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We just finished a very interesting hybrid application called Ilio Fun Facts for the Army Corps of Engineers (mahalo to Native Hawaiian Veterans for pulling us in on the project.) The project provides free MacBooks to a group of public grade schools in Waianae. The MacBooks have special logins and screensavers that help educate kids about unexploded ordnance. In addition to being technically interesting it was one of those projects that makes you feel good because it helps the community.
The desktop client uses an embedded browser for the questions and the associated images. It uses native APIs for things like text-to-speech, the screen saver, and kiosk mode. The ability to update content after the app has been deployed is incredibly useful. My initial thought was to do a pure Cocoa client and simply integrate the data via webservices, but the hybrid architecture proposed by Pat (our CTO) turned out to be much better. We enjoyed faster development velocity and we can update 95% of the app functionality on the server without having to redeploy anything. This is the third hybrid client architecture we have used. The first two were for banks - one Swing / Firefox app using the excellent
WebRenderer component from JadeLiquid. The other was a WinForms / IE reporting app. In all three cases we were happy with the end result. Hopefully Adobe Air and standalone Silverlight will evolve to the point where we can do everything in a more integrated manner, but for now, when you need access to native code / resources
and the ability to update from the server, hybrid apps are the way to go.

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Comment by Nate Sanders on January 29, 2010 at 1:04am
Just wanted to mention that ease of porting is another huge win with the route you took here.
Comment by Daniel Leuck on January 29, 2010 at 12:34am
Hi Brian - Its a native Cocoa app using WebKit. We work with Air, but this needed to utilize native APIs to integrate with the login process.
Comment by Daniel Leuck on January 23, 2010 at 10:47am
Kevin - I'm not really sure what you are trying to say. Can you clarify? This is a program that teaches kids how to recognize, retreat and report unexploded ordnance that they may encounter. Its being run along with a massive effort to clean up UXO in that area, some of which dates back to WWII (no small task.)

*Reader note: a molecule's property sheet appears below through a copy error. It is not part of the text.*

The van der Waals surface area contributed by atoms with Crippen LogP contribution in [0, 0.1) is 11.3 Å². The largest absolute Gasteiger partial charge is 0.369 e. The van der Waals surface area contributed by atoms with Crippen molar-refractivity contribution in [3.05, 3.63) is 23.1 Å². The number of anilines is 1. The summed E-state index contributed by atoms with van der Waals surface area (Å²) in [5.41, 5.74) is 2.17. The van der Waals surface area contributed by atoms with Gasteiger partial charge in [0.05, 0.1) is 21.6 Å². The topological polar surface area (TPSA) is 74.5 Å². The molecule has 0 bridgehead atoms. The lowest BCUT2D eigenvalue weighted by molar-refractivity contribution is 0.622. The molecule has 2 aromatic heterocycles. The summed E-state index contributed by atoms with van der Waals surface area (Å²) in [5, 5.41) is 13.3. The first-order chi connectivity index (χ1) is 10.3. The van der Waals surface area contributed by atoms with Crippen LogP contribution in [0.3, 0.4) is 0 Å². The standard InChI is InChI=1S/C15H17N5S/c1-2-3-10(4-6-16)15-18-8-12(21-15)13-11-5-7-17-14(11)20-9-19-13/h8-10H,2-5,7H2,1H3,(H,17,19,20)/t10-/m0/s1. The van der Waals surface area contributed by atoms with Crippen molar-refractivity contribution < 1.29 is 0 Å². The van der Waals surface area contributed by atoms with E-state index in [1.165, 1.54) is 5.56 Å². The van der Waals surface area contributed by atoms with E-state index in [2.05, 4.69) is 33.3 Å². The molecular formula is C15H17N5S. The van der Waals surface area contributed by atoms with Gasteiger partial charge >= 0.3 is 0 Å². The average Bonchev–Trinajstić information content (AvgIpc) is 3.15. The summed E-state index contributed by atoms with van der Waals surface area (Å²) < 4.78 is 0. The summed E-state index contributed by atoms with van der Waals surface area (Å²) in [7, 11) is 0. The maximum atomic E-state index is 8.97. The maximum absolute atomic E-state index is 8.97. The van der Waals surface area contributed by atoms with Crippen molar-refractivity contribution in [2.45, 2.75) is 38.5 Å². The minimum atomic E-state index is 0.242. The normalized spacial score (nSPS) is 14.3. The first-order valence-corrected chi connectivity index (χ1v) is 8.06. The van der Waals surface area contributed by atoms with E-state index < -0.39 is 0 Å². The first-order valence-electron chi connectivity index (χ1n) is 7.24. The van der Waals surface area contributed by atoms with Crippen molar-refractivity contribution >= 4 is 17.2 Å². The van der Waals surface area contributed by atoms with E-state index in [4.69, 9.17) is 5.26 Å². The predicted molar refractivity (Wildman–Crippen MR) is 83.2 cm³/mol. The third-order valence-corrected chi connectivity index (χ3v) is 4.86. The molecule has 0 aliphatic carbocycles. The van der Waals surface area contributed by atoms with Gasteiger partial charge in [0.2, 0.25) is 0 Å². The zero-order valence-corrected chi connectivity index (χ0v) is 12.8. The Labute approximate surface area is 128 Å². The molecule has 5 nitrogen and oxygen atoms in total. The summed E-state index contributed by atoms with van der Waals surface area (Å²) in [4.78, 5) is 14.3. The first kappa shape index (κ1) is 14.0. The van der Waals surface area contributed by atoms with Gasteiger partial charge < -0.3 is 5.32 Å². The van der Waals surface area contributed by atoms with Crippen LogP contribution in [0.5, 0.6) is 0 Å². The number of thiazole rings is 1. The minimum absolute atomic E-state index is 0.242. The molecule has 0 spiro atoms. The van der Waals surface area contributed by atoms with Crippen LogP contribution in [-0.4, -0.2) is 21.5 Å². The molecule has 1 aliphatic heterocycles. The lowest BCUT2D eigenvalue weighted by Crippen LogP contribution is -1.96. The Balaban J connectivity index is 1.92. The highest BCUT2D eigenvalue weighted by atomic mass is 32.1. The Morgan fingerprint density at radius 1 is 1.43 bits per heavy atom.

Comment by Kevin Luttrell on January 23, 2010 at 10:27am
I love the screenshot
Kimo wants to know about rockets, hand grenades and bombs. Or perhaps cannons, rocket launchers and rifles.

Good stuff for elementary kids to to know.
Comment by Daniel Leuck on January 13, 2010 at 1:59pm
> Very cool project. You'd mentioned some reports building for some of your bank clients, was that
> reporting on financial information?

Yes. I can't go into the details because of our NDA, but it was essentially a custom web browser designed for management and navigation of financial reports.

> Also, how prevelant are the issues with Unexploded Ordinance out on the West side? I have to
> be honest and say that I'd never known that was an issue.

Neither did I. Ordnance Reef in Waianae apparently has a significant amount of WWII era UXO. Occasionally some of it washes up on the beach (I'm not revealing any secrets here - this is all published.) The Army Core of Engineers, NOAA and their partners are actively working to clean up this old UXO and educate the community about how to recognize and report it.
Comment by Kimo Watanabe on January 13, 2010 at 1:17pm
Very cool project. You'd mentioned some reports building for some of your bank clients, was that reporting on financial information? We're looking at building out some reporting functionality in the next quarter or so, and so I'm trying to stock pile information that might be useful when it comes time for us to start fleshing out requirements. Also, how prevelant are the issues with Unexploded Ordinance out on the West side? I have to be honest and say that I'd never known that was an issue. What a worthwhile project.

A hui hou,

Kimo

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